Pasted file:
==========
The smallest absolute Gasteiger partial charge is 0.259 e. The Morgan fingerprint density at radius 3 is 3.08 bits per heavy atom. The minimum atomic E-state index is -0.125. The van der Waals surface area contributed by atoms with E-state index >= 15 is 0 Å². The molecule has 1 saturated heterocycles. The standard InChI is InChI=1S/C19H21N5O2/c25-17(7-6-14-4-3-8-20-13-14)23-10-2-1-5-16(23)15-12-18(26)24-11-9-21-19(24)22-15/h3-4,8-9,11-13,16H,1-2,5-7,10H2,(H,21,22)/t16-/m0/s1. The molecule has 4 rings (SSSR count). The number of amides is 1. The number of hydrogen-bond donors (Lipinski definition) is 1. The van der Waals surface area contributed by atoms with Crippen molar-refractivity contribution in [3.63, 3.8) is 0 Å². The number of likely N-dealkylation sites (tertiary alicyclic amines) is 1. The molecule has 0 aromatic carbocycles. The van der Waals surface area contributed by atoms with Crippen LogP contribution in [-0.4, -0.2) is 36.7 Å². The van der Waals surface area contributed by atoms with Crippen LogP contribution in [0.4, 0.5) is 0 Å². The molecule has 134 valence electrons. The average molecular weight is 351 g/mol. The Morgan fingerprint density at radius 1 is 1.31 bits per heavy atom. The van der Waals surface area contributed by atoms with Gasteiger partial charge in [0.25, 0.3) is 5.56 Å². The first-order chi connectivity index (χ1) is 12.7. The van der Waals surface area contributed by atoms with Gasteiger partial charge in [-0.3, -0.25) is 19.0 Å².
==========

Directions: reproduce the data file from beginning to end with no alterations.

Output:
The smallest absolute Gasteiger partial charge is 0.259 e. The Morgan fingerprint density at radius 3 is 3.08 bits per heavy atom. The minimum atomic E-state index is -0.125. The van der Waals surface area contributed by atoms with E-state index >= 15 is 0 Å². The molecule has 1 saturated heterocycles. The standard InChI is InChI=1S/C19H21N5O2/c25-17(7-6-14-4-3-8-20-13-14)23-10-2-1-5-16(23)15-12-18(26)24-11-9-21-19(24)22-15/h3-4,8-9,11-13,16H,1-2,5-7,10H2,(H,21,22)/t16-/m0/s1. The molecule has 4 rings (SSSR count). The number of amides is 1. The number of hydrogen-bond donors (Lipinski definition) is 1. The van der Waals surface area contributed by atoms with Crippen molar-refractivity contribution in [3.63, 3.8) is 0 Å². The number of likely N-dealkylation sites (tertiary alicyclic amines) is 1. The molecule has 0 aromatic carbocycles. The van der Waals surface area contributed by atoms with Crippen LogP contribution in [-0.4, -0.2) is 36.7 Å². The van der Waals surface area contributed by atoms with Crippen LogP contribution in [0.4, 0.5) is 0 Å². The molecule has 134 valence electrons. The average molecular weight is 351 g/mol. The Morgan fingerprint density at radius 1 is 1.31 bits per heavy atom. The van der Waals surface area contributed by atoms with Gasteiger partial charge in [0.25, 0.3) is 5.56 Å². The first-order chi connectivity index (χ1) is 12.7. The van der Waals surface area contributed by atoms with Gasteiger partial charge in [-0.3, -0.25) is 19.0 Å².